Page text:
"The role of a federal court sitting in diversity is to construe and apply state law as . . . the state's highest court would." Bull & Bear Group, Inc. v. Fuller, 786 F.Supp. 388, 390 (S.D.N.Y.1992) (quoting City of Johnstown v. Bankers Standard Insurance Co., 877 F.2d 1146, 1153 (2d Cir.1989) (internal quotations omitted)). In determining the law of the State of New York "`[w]here, the law . . . is uncertain or ambiguous, [federal courts must] carefully predict how the highest court of the state would resolve the uncertainty or ambiguity.'" Elliott Associates, L.P. v. Banco de la Nacion, 194 F.3d 363, 370 (2d Cir.1999) (quoting Bank of New York v. Amoco Oil Co., 35 F.3d 643, 650 (2d Cir.1994)). Although the best indicators of how it would decide are often the decisions of lower state courts, a federal court is free to consider all of the resources to which the highest court of the state could look, including decisions in other jurisdictions on the same or analogous issues. Id. (citations and quotations omitted); see also Cowen & Co. v. Tecnoconsult Holdings Ltd., No. 96 Civ. 3748, 1996 WL 391884, at *4 n. 3 (S.D.N.Y. July 11, 1996) ("Although [a district court] may look to lower court decisions for guidance on questions of state law, [it] is bound only by decisions by the New York Court of Appeals and the Court of Appeals for the Second Circuit."); see generally Harris v. Joint Plumbing Industry Board, 474 F.Supp. 1284, 1287 n. 4 (S.D.N.Y.1979) (stating that "when the highest court of the state has not spoken, the decision of an intermediate state court is an important `datum' to be considered in construing state law." (citing Commissioner v. Estate of Bosch, 387 U.S. 456, 477, 87 S.Ct. 1776, 18 L.Ed.2d 886 (1967))); Banks v. Yokemick, 144 F.Supp.2d 272, 285 (S.D.N.Y.2001) (noting that "[t]hough no settled doctrine has been articulated in the Second Circuit to guide the district court treatment of state court dictum, other circuits have declared firmly that federal courts interpreting state law must give appropriate consideration to any clear expressions of intent concerning the application of state statutes by the state's highest court[], even if such statements may be deemed dicta" (citing Union Pacific R.R. Co. v. Reilly Indus., Inc., 215 F.3d 830, 840 (8th Cir.2000))).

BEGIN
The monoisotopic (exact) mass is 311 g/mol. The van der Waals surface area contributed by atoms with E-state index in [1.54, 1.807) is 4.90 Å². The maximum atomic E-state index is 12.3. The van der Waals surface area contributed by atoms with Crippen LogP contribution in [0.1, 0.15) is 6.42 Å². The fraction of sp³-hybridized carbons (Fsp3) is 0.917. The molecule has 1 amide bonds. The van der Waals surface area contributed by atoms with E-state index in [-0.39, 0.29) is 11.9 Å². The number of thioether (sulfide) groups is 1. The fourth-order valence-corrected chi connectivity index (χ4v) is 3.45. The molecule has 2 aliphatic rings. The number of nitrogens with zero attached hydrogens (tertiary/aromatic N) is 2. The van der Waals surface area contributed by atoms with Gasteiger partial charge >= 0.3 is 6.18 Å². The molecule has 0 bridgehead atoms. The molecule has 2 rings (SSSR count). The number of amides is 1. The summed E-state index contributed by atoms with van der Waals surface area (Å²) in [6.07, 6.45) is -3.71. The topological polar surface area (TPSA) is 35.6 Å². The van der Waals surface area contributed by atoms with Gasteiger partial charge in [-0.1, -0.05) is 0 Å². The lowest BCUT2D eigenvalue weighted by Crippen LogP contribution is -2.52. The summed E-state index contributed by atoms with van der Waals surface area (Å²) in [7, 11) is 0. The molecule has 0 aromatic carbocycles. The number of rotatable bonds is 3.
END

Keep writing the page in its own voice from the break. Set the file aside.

While it is true that the New York Appellate cases cited by Plaintiff in his Objections merit consideration and are indeed an important "datum" to be considered, these cases are not binding on this Court. After conducting a de novo review of the Plaintiff's first objection this Court agrees with Judge Eaton's careful, thoughtful, and thorough analysis in which he concludes that the "the New York Court of Appeals . . . would apply the traditional `de facto merger' exception in cases involving the claims of trade creditors, and would not adopt a definition of `de facto merger' which omitted the requirement of ownership continuity." See Report at page 112.

Accordingly, it is hereby


(1) The Report and Recommendation of Magistrate Judge Eaton be and the same hereby is approved, ratified and adopted in its entirety.

(2) Plaintiff shall file its Amended Complaint, if any, no later than 45 days from the date of this Order. Failure to do so shall constitute a waiver of that right. In the event that Plaintiff chooses to file an Amended Complaint, Defendants named therein shall either move or answer within 30 days from the date that the Amended Complaint is filed with the Court.

(3) Since this Court has Granted the Albatrans Motion for Summary Judgment with respect to Count VII of the Complaint, and since the Plaintiff seeks to withdraw that Count, Plaintiff is precluded from alleging the same cause of action contained in Court VII of the Plaintiff's original Complaint.

(4) Any Amended Complaint must also set forth adequately what events took place in the State of New York such that the Southern District of New York is the appropriate venue for this civil action. Further, the Amended Complaint should also allege facts sufficient to establish that this Court has personal jurisdiction over each named Defendant.



EATON, United States Magistrate Judge.


                  I. BACKGROUND FACTS ............................................................ 92
                 II. LEGAL ANALYSIS .............................................................. 92
                     A. Legal Standards .......................................................... 92
                     B. Application of New York Law .............................................. 93
                     C. Successor Liability ...................................................... 93
                        1. The Four Exceptions to the General Rule of Non-Liability .............. 93
                        2. The Basis of the "Mere Continuation" and "De Facto Merger"
                           Exceptions ............................................................ 94
                        3. Mere